Senate committee approves sending subpoenas to Facebook and Twitter CEOs

Tech

FILE – This March 29, 2018 file photo, shows the logo for social media giant Facebook at the Nasdaq MarketSite in New York’s Times Square. With just two months left until the U.S. presidential election, Facebook says it is taking additional steps to encourage voting, minimize misinformation and reduce the likelihood of post-election “civil unrest.” The company said Thursday, Sept. 3, 2020, it will restrict new political ads in the week before the election and remove posts that convey misinformation about COVID-19 and voting. (AP Photo/Richard Drew, File)

WASHINGTON (Reuters) — The U.S. Senate Judiciary Committee voted to subpoena the chief executives of Twitter and Facebook after the social media platforms decided to block stories from the New York Post that made claims about Democratic presidential candidate Joe Biden’s son.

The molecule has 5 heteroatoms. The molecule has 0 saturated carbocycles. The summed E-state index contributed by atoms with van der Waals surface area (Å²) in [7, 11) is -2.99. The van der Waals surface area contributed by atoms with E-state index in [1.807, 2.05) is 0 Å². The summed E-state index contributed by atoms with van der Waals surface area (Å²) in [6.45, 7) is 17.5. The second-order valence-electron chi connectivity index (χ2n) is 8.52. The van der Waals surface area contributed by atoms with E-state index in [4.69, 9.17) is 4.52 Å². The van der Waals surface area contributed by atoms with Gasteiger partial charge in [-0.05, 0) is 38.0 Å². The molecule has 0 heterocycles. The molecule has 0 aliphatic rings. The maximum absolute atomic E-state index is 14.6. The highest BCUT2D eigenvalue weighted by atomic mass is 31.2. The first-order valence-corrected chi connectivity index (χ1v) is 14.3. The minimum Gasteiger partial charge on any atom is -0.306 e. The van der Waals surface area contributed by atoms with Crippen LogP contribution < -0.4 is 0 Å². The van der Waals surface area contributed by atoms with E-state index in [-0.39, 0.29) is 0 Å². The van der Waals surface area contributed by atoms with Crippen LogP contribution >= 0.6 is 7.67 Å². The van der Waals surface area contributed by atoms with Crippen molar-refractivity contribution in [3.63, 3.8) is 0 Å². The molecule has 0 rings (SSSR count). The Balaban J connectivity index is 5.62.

The vote passed along party lines with 12 Republicans approving the motion. The 10 Democrats on the committee were not present for the session over its consideration of Judge Amy Coney Barrett’s Supreme Court nomination, which the panel approved.

Committee Chairman Lindsey Graham said he hoped the subpoenas would give the panel some “leverage to secure (the CEOs’) testimony” if they did not come and testify voluntarily.

The CEOs of Facebook and Twitter will testify on allegations of anti-conservative bias at a yet-to-be-determined date. The companies have come under heavy criticism from conservatives over their decision to flag the two New York Post stories as spreading disinformation and their attempts to clamp down on distribution of the stories.

The CEOs of Facebook and Twitter along with Alphabet’s Google chief will also testify in front of the Senate Commerce Committee on Oct. 28 about a key law protecting internet companies.

This is a developing story. Check back for updates.

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